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Surprising Protein Therapy Could Reduce Heart Failure by Minimizing Heart Attack Scars

Researchers have discovered a new therapy can reduce the harm caused by the scar tissue that forms in the wake of a heart attack.

After a heart attack, scar tissue forms, hurting heart function and contributing to heart disease’s status as one of the most deadly conditions in the world. Thankfully, researchers recently discovered that protein therapy could reduce the impact of this scar tissue.

What Did the Study Find?

After infusing recombinant human platelet-derived growth factor-AB (rhPDGF-AB) into subjects that have had a heart attack, researchers saw the protein therapy aided in the formation of new blood vessels in the heart and reduced the rate of dangerous heart arrhythmia.

The research, published in Science Translational Medicine, relied on pre-clinical, large-animal models.

“Our findings would be relevant for anyone who cares for patients with large myocardial infarcts and especially ischemic heart failure,” James Chong, Ph.D., FRACP, MBBS, lead author, said. “I envisage it being used to improve cardiac function, increase survival and decrease ventricular arrhythmias after large myocardial infarcts.”

Dr. Chong noted that although the treatment didn’t affect the overall scar size, researchers found that rhPDGF led to increased scar collagen fiber alignment and strength, which improved heart function after a heart attack.

“To my knowledge, there are no treatments currently available that directly impact myocardial infarct scar in the way our protein treatment does,” he explained.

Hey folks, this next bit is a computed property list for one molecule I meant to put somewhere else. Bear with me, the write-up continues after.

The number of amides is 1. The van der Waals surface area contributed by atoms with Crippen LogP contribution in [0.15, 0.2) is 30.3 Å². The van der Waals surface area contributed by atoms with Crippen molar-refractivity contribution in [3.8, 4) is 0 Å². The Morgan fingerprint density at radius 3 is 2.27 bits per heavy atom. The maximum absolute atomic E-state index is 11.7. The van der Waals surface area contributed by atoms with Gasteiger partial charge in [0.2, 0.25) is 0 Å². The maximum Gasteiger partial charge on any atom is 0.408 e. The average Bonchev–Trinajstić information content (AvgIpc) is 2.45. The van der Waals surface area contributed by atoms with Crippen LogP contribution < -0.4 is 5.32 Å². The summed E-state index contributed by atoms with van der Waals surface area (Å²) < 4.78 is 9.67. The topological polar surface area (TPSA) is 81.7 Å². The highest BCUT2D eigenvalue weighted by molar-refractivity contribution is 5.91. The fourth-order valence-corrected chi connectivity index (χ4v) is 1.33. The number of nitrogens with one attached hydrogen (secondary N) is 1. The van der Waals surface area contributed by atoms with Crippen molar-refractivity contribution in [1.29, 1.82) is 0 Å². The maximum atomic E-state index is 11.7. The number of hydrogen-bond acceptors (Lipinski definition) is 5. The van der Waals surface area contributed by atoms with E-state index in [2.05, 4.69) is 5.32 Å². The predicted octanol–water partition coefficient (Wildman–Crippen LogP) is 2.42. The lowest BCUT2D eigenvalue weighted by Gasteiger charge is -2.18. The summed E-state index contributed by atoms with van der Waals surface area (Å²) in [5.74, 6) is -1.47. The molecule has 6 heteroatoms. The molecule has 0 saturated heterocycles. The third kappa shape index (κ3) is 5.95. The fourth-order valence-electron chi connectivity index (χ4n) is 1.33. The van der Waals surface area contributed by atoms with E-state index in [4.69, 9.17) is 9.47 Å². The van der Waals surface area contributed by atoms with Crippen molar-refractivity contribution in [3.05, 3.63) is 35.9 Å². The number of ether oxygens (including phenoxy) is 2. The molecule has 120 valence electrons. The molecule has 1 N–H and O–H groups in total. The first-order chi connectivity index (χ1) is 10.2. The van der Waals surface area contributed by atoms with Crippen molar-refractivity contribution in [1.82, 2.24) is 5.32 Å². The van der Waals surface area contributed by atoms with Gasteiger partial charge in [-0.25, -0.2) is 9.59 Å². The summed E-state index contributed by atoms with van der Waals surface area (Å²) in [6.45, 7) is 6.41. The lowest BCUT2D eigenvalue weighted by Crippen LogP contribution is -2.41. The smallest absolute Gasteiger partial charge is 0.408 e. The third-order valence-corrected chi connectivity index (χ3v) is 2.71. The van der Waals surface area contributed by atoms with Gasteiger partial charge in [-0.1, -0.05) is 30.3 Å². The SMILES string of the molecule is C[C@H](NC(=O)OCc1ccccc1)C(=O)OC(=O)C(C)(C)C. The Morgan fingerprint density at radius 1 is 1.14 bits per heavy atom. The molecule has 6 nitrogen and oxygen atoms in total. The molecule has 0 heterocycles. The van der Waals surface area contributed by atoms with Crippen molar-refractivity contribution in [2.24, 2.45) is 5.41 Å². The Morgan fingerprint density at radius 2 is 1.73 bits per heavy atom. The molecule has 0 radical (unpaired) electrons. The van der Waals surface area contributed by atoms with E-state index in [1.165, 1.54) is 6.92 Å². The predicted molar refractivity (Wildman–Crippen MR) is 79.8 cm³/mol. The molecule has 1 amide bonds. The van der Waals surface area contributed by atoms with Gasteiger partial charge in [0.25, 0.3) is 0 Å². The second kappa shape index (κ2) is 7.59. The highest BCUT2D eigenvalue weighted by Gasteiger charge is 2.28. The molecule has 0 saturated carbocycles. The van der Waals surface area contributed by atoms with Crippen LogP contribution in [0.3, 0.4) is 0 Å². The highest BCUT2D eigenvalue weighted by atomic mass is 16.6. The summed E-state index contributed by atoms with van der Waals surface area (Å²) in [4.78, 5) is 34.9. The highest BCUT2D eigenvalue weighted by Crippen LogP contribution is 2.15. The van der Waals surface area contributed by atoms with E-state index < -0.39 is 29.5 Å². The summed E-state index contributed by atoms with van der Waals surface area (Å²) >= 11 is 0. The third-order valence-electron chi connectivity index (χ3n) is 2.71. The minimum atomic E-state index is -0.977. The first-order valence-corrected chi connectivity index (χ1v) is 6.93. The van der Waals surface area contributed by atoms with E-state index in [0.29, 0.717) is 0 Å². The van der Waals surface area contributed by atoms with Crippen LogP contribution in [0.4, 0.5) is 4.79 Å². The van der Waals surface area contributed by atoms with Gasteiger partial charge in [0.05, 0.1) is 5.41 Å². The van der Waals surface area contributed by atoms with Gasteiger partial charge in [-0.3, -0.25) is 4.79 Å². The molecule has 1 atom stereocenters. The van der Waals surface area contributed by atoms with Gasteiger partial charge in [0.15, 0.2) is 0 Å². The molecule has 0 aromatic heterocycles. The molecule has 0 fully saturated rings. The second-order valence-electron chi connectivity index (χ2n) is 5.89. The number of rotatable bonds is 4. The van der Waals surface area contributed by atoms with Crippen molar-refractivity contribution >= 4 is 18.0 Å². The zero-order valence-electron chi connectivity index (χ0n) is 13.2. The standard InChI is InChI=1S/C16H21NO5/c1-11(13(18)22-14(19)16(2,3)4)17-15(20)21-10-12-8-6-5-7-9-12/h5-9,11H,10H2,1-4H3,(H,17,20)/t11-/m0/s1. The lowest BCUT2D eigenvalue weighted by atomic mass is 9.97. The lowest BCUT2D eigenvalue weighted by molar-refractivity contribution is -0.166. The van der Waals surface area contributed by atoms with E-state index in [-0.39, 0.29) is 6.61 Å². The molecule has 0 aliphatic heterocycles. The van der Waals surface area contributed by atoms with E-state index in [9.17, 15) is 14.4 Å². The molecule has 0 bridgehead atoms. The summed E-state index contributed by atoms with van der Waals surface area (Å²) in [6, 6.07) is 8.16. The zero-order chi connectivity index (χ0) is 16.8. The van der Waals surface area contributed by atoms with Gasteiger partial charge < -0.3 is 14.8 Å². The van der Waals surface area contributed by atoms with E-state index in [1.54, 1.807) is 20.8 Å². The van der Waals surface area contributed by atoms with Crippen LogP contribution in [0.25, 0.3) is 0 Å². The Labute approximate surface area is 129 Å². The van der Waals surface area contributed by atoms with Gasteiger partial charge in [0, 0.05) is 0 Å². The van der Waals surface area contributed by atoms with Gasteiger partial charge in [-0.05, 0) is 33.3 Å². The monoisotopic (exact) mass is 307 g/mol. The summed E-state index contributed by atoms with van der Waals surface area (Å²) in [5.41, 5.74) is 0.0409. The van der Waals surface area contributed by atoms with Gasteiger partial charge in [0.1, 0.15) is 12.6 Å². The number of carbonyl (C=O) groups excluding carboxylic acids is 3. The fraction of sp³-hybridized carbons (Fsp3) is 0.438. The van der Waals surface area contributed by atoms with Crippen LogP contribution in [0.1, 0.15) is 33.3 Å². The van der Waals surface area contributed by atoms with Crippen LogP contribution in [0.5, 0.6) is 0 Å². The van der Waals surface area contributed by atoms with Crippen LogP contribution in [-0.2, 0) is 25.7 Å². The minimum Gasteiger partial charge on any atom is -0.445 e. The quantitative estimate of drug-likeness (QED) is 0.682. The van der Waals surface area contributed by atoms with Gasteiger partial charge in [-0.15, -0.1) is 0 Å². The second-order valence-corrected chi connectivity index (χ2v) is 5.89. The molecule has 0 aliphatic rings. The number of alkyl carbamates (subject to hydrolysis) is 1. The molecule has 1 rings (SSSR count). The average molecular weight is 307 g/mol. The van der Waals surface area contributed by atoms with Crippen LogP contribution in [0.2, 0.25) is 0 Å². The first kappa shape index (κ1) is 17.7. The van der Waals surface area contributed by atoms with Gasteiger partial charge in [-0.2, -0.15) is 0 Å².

Why Does the Study Matter?

Heart attacks damage the heart muscle and form thick scar tissue. They limit the heart’s ability to function efficiently and heighten the risk of heart failure. Current treatments to reduce scarring aim to restore blood and oxygen supply to the heart as rapidly as possible. While this improves clinical outcomes, close to 25% of individuals with only one heart attack will develop heart failure in a year.

“While we have treatment protocols in place, it’s clear that there is an urgent, unmet need for additional treatments to improve patient outcomes, particularly after large heart attacks,” Dr. Chong said. “RhPDGF-AB is a promising therapeutic option and could be used alongside existing treatments to improve heart attack patient outcomes and survival rates.”

What Comes Next?

Dr. Chong says researchers will need to conduct further studies to prove the treatment is safe. Then, the team will proceed to human clinical trials, which he estimates are still two to three years away. He also plans to test the therapy in other organ systems negatively impacted by scar tissue, such as the kidneys.

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